An Illinois man will not be allowed to pursue his attempt at a class action lawsuit against Ford Motor Company over exhaust odors that had accumulated in passenger cabins of some of their vehicles – in part because a similar class action is nearing settlement in Florida.
On April 6, U.S. District Judge Sara L. Ellis dismissed with prejudice the second amended complaint of plaintiff David Schiesser, who said the 2013 Ford Explorer he bought from Joe Rizza Ford in Orland Park developed a problem with exhaust odor.
According to the opinion, Schiesser bought the car in June 2012, and in August or September 2015 — after the three-year warranty expired — noticed the odor. He brought it to the dealership that October for repairs. Through the dealership, Ford proposed two repairs, each costing between $800 and $900, but neither guaranteed to fix the problem. Absent that promise, Schiesser opted not to have the work done.
Schiesser filed suit in 2016, represented by attorneys with the firms of Wexler Wallace LLP, of Chicago, and Audet & Partners, of San Francisco.
Ellis’ background said Ford began issuing technical service bulletins acknowledging the defect in December 2012.
“Ford provided the TSBs to authorized dealerships, but not to non-Ford automotive repair facilities,” Ellis wrote. “Ford also did not disclose these TSBs to its customers.”
The National Highway Transportation Safety Administration started looking into the exhaust leak issue in July 2016. Ellis also noted a federal court in Florida has preliminarily approved a nationwide settlement addressing Schiesser’s allegations, further impeding his ability to sue.
Schiesser’s second amended complaint included claims for breach of express warranty, common law fraud and violation of the Magnuson-Moss Warranty Act, Illinois Uniform Deceptive Trade Practices Act and the Illinois Consumer Fraud and Deceptive Business Practices Act. Ford moved to dismiss the complaint, challenging the sufficiency of Schiesser’s allegations.
Ellis first considered whether Schiesser sufficiently claimed the vehicle’s warranty terms are “unconscionable.” He contended the terms were unconscionable because Ford knew of the defect when the car was sold, but Ellis wrote the complaint “contains no allegations that Ford knew that carbon monoxide was entering vehicle compartments at the time Schiesser purchased his vehicle.” Further, Schiesser declined purchase of an extended warranty and did not seek to have the problem repaired inside the time before the factory warranty expired.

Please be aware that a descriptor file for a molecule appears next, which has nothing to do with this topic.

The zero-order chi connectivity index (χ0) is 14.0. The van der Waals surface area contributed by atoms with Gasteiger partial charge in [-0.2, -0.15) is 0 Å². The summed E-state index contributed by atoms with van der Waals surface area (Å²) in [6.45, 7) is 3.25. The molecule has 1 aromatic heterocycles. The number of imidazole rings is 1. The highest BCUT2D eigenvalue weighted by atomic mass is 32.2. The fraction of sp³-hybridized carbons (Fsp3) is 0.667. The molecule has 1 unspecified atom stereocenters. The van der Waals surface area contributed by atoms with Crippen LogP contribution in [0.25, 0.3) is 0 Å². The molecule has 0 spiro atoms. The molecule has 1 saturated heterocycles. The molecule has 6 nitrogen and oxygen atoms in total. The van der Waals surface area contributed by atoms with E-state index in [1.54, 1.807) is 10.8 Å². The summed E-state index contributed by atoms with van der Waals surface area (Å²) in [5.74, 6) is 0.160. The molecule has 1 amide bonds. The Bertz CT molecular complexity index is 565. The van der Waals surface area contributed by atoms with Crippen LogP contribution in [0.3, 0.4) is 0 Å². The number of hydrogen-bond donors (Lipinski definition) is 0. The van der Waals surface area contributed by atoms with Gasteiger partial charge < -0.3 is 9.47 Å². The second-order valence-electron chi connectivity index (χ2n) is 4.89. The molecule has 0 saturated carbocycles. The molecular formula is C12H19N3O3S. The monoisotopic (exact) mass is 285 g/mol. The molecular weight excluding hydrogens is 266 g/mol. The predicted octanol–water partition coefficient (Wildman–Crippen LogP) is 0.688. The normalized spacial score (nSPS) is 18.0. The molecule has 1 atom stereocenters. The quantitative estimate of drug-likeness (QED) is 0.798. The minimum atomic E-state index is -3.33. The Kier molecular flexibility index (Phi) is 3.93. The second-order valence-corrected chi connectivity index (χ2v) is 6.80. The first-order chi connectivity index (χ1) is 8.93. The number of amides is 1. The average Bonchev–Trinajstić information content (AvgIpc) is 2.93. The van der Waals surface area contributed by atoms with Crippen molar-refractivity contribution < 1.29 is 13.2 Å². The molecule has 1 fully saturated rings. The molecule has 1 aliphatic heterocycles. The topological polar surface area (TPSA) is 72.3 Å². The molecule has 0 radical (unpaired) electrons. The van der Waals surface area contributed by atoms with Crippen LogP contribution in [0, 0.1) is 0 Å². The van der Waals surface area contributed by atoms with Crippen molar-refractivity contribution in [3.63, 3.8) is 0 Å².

The Magnuson-Moss Warranty Act creates a federal cause of action for breach of written and implied warranties under state law, Ellis wrote, and Schiesser’s claim here fails by virtue of the failure of the state breach complaint.
In arguing Ellis should dismiss the UDTPA claim, Ford said federal law does not allow Schiesser to request an injunction forcing the automaker to develop a fix for the defect.
“Although Schiesser does not characterize his requested relief in so many words,” Ellis wrote, “he clearly seeks a recall” — a determination functionally within the power only of the U.S. Secretary of Transportation, not a judge.
Further, Ellis said, Schiesser’s pursuit of remedies distinct from what the Florida court has already preliminarily approved runs “contrary to well-established principles of judicial comity and efficiency.”
Ellis rejected Schiesser’s fraud allegations by finding he failed to identify “any communication by Ford, let alone one that omitted disclosure of the defect,” that induced him to buy the car. His complaint referenced several Ford documents, but does not say, “he saw or heard any of the allegedly deceptive communications prior to purchasing the vehicle.”
In summary, Ellis noted the second amended complaint does not cure the deficiencies identified in the first complaint, leading her to dismiss with prejudice, terminating the case.
Ford was represented in the action by the firm of DLA Piper, of Chicago and Baltimore.